The Chinese in Cambodia formed the country es largest ethnic minority. Sixty percent of the Chinese were urban dwellers engaged mainly in commerce; the other 40 percent were rural residents working as shopkeepers, as buyers and processors of rice, palm sugar, fruit, and fish, and as money lenders. It is estimated that 90 percent of the Chinese in Cambodia were in commerce and that 92 percent of those involved in commerce in Cambodia were Chinese. In rural Cambodia, the Chinese were moneylenders, and they wielded considerable economic power over the ethnic Khmer peasants through usury. The Chinese in Cambodia represented five major linguistic groups, the largest of which was the Teochiu (accounting about 60 percent), followed by the Cantonese (accounting about 20 percent), the Hokkien (accounting about 7 percent), and the Hakka and the Hainanese (each accounting for 4 percent). Those belonging to the certain Chinese linguistic groups in Cambodia tended to gravitate to certain occupations. The Teochiu, who make up about 90 percent of the rural Chinese population, ran village stores, control rural credit and rice marketing facilities, and grew vegetables. In urban areas they were often engaged in such enterprises as the import-export business, the sale of pharmaceuticals, and street peddling. The Cantonese, who were the majority of Chinese groups before Teochiu migrations began in the late 1930s, live mainly in the city. Typically, the Cantonese engages in transportation and in constriction, for the most part as mechanics or carpenters. The Hokkien community was involved import-export and in banking, and it included some of the countryfs richest Chinese. The Hainanese started out as pepper growers in Kompot Province, where they continued to dominate that business. Many moved to Phnom Penh , where, in the late 1960s, they reportedly had virtual monopoly on the hotel and restaurant business. They also often operated tailor shops. In Phnom Penh, the newly arrived Hakka were typically folk dentists, sellers of traditional Chinese medicines, and shoemakers.

The Vietnamese
The Vietnamese community is scattered throughout southeastern and central Cambodia. They were concentrated in Phnom Penh, and in Kandal, Prey Veng, and Kampong Cham provinces. No close cultural or religious ties exist between Cambodia and Vietnam. The Vietnamese fall within the Chinese culture sphere, rather within the Indian, where the Thai and Khmer belong. The Vietnamese differ from the Khmer in mode of dress, in kinship organization, and in many other ways- for example the Vietnamese are Mahayama Buddhists while most of the Cambodians are Theravada Buddhists. Although Vietnamese lived in urban centers such as Phnom Penh, a substantial number lived along the lower Mekong and Bassac rivers as well as on the shores of the Tonle Sap, where they engaged in fishing.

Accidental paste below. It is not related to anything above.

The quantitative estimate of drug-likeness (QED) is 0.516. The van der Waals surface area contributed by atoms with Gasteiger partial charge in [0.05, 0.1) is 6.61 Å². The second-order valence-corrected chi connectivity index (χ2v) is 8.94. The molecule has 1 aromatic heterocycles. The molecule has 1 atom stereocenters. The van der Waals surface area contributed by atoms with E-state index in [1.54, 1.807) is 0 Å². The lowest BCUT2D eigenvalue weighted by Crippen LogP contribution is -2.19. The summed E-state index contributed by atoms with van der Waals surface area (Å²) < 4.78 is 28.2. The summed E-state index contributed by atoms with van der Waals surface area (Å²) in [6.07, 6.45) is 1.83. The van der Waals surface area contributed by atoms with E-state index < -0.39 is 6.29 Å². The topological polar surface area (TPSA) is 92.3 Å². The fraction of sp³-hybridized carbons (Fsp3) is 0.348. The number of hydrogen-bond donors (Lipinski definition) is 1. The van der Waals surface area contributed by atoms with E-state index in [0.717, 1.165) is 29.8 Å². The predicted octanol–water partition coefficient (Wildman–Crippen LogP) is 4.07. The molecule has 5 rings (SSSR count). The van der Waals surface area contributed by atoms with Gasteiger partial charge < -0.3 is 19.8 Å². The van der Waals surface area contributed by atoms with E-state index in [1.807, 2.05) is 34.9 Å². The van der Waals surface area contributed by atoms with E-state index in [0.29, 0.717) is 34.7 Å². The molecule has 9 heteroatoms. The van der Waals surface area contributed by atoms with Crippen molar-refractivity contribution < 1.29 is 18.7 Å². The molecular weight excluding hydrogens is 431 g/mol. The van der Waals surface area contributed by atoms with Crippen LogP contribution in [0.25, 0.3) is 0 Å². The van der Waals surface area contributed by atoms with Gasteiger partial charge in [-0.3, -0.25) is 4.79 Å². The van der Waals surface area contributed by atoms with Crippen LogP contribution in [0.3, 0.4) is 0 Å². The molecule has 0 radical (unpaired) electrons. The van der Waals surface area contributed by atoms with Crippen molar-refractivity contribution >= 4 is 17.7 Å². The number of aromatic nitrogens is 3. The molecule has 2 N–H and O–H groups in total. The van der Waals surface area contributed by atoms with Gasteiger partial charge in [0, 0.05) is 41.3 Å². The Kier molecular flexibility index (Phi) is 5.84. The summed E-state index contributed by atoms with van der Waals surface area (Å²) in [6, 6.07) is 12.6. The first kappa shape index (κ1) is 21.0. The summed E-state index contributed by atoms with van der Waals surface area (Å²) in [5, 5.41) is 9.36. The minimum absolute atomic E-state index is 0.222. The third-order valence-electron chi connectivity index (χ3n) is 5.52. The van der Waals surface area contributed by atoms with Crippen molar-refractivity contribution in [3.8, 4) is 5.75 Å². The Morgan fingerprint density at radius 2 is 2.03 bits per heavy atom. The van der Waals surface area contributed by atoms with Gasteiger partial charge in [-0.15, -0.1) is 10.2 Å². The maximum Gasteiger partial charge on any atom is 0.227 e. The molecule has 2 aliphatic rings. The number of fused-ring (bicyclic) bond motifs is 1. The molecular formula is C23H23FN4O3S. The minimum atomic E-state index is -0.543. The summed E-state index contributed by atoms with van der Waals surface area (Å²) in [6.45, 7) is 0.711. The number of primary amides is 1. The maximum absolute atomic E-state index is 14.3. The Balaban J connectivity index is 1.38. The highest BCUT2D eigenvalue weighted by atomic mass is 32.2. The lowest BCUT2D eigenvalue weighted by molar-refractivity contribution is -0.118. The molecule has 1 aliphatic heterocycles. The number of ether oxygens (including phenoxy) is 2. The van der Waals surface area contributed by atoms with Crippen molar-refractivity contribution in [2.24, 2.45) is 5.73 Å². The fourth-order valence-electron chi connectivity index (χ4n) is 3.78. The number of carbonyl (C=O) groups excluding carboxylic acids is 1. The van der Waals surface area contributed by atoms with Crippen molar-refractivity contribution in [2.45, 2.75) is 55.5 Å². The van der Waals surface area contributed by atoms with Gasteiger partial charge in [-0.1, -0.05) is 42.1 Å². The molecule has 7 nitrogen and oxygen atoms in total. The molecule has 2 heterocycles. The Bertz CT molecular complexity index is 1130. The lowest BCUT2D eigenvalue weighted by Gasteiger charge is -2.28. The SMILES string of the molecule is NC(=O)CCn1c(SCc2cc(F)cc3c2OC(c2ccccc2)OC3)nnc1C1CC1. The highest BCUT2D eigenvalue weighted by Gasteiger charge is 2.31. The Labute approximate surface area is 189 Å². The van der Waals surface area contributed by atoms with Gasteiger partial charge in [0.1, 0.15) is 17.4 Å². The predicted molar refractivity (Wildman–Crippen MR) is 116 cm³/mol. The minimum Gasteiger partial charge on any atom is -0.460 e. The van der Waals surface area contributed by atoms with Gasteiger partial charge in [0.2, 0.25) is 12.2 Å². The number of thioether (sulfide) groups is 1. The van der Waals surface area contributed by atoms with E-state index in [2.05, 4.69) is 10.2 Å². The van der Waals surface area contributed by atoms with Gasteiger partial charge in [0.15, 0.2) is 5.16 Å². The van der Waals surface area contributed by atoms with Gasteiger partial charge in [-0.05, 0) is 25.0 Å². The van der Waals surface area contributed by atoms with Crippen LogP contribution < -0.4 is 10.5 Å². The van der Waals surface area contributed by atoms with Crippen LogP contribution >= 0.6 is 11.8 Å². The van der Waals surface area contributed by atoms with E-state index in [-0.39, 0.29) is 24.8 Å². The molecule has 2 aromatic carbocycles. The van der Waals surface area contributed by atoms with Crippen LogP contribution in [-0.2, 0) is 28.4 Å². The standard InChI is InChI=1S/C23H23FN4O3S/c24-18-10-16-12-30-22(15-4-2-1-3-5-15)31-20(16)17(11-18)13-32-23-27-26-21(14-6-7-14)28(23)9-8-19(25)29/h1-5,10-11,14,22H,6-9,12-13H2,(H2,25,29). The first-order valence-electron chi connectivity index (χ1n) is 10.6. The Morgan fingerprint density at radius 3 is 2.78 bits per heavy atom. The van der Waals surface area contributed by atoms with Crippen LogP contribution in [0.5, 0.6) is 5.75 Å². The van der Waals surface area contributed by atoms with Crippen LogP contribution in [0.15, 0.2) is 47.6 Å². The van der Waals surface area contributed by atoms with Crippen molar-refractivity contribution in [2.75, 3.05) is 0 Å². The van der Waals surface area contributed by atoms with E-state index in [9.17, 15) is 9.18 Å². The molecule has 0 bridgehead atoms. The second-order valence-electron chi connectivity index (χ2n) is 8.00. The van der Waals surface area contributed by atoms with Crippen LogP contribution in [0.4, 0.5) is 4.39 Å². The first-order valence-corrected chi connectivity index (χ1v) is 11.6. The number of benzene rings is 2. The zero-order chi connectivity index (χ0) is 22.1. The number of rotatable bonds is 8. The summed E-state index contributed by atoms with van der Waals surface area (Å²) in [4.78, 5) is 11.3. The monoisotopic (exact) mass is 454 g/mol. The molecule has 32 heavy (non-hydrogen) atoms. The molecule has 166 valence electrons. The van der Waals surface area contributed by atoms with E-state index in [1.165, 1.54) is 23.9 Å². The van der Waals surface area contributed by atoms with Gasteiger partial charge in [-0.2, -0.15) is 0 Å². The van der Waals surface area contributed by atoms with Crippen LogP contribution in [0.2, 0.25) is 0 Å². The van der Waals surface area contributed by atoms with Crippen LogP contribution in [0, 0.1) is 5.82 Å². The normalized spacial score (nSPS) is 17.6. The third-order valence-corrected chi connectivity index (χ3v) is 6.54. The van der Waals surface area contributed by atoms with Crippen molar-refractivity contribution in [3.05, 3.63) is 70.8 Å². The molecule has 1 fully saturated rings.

Kroma - Khmer Scarf


Most Cambodians dress up casually except when they are attending formal events. It is common to see men and women using Krama, a Long, Narrow checked cotton cloth round their neck. The krama is just like a piece of clothe. Lightweight, loose-fitting, cotton clothing is recommended and long-sleeved items should be included for protection from mosquitoes and the sun. During the rainy season an umbrella is more convenient than a rain coast. A jacket may be needed in hotels and restaurants using excessive air-conditioning.
Beneath the warm Cambodian sun, a person's productivity relies heavily upon the suitability of one's dress. Since little is accomplished in blisteringly hot clothes, Khmer people for generations have tied kromas around their waists to work and play in cool comfort. The Khmer scarf, woven from cotton or silk, has been a fashion staple since Ancient times. While some claim the thin cloth, wrapped around one's head or neck, is used primarily to wipe the sweat from a hot face, others say wearing a kroma is as 'Khmer' as wearing a necktie is American.Srey Yar Savdy, head of the Buddhist Institute's Mores and Tradition Department in Phnom Penh said that the kroma has had a home in Cambodia since the first century reign of Preah Bath Hun Tean. It is not clear when exactly the kroma hit the streets, but it has been a symbol of the Khmer kingdom and its people ever since.
"Nowadays, people are more particular and they like to have some quality instead of the less expensive kroma they used to use," said Channavy, the co-manager of a small weaving business. She said the demands of discerning customers have compelled her to prepare her loom with greater care in order to meticulously spin the cotton thread into a bobbin.

Overview of Cambodian Buddhism